The sheer number of ideas [Wikistrat’s] workshop generated in a short period suggests that opportunities to capitalize on new information flows may be limited only by our collective imagination.

Click here to download Deloitte’s report from this engagement.

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Wikistrat Internship Program Accepting Applications

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Are you a young professional working in international relations, or a college student in relevant fields? Then Wikistrat’s Internship Program is a great opportunity for you!

Interning for Wikistrat allows junior geostrategic thinkers to interact with some of the world’s leading analysts in live geopolitical simulations and contribute to the theoretical knowledge base of Wikistrat, all in a unique Web 2.0 environment.

Wikistrat regularly trains interns to become part of the new generation of strategic thinkers. Interns undergo a two-stage internship program, consisting of a two-week training course followed by four months of internship activities. Upon completion of the full internship, qualified candidates will be invited to join Wikistrat as Researchers, an analyst rank which allows them to participate in Wikistrat’s client simulations.

Wikistrat is now accepting applications for the May 2015 Internship program starting May 5 and the July 2015 Internship program starting July 5. Click here to learn more.

The deadlines for applications are April 15 and June 15 respectively, 12 PM U.S. EST. Email your resume and a brief cover letter to Late applications will not be considered.

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New Wikistrat Simulation: Greece Exits the Eurozone

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Wikistrat launches a new, week-long simulation today to explore the consequences of a potential Greek exit from the eurozone.

The January 25 election brought the “hard-left” Syriza party to power in Greece. It immediately had to renegotiate the conditions of the country’s bailout. The new government, elected on an anti-austerity platform, vowed to bypass the “troika” (the European Commission, the European Central Bank and the IMF), demand debt forgiveness and roll back spending cuts. At the same time, neither the government nor Greek voters wanted to leave the euro or the EU.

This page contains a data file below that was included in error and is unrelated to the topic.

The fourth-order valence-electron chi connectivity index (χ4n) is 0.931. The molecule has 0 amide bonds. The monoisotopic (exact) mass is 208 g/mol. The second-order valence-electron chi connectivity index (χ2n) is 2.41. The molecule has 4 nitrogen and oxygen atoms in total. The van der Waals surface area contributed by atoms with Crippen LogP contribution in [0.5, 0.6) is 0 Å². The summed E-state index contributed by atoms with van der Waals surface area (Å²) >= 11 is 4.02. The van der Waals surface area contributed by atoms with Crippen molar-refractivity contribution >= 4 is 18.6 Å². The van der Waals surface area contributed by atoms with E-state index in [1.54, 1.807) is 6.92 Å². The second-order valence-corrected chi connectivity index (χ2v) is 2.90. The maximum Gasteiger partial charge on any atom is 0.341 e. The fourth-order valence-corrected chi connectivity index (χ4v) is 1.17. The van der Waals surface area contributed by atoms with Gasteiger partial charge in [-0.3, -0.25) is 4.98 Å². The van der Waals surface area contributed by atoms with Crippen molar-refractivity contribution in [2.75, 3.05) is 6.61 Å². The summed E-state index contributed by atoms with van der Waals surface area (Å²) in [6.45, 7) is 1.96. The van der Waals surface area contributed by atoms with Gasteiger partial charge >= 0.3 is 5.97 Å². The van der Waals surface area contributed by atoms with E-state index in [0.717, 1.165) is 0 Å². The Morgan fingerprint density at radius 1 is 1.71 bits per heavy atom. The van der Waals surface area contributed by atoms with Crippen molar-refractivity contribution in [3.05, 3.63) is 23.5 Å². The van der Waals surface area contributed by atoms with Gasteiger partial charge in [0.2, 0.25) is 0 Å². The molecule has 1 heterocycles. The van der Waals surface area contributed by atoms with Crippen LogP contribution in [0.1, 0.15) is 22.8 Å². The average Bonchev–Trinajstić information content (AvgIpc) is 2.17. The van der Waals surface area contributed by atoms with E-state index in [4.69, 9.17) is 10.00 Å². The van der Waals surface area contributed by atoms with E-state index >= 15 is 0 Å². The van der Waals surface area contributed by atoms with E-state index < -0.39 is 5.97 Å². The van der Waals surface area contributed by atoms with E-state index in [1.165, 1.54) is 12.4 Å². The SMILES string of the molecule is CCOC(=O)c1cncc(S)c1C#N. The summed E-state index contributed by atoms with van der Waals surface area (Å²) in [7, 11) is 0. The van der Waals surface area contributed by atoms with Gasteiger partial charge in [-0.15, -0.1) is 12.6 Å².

Germany and Greece’s other eurozone creditors would not accept Syriza’s demands. Rather, they agreed to a four-month extension of the bailout under which Greece is required to continue labor and tax reforms as well as privatizations in exchange for continued financial support. Presumably, there will be a standoff again when the four-month extension runs out.

Neither side won this time, but there was a truce. As in earlier stages of the Greek sovereign debt crisis, Germany’s and the ECB’s firm commitment to cohesion and stability, and their fear of cataclysmic market volatility, trumped the economic rationale for an orderly Greek exit.

What if, in the next few months and year, Greece requires further support and that calculation changes? What would be the effects of a Greek Eurozone exit?

This simulation is designed to find out! Read More →

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New Wikistrat Simulation: Confronting Libya’s Turmoil

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Today, Wikistrat launches a 48-hour speed simulation in which analysts are asked to design policy options for Libya’s neighbors, Arab Gulf states, the European Union and the United States to confront the tumultuous situation in the country.

More than three years after the fall of Muammar Gaddafi, the Islamic State of Iraq and Al-Sham (ISIS) is taking advantage of the political chaos in Libya, stepping up attacks and establishing strongholds there. Recently, ISIS fighters were shown beheading 21 Egyptian Christians on a Libyan beach; the group also claimed responsibility for a bombing that killed at least 35 in the city of Qubba.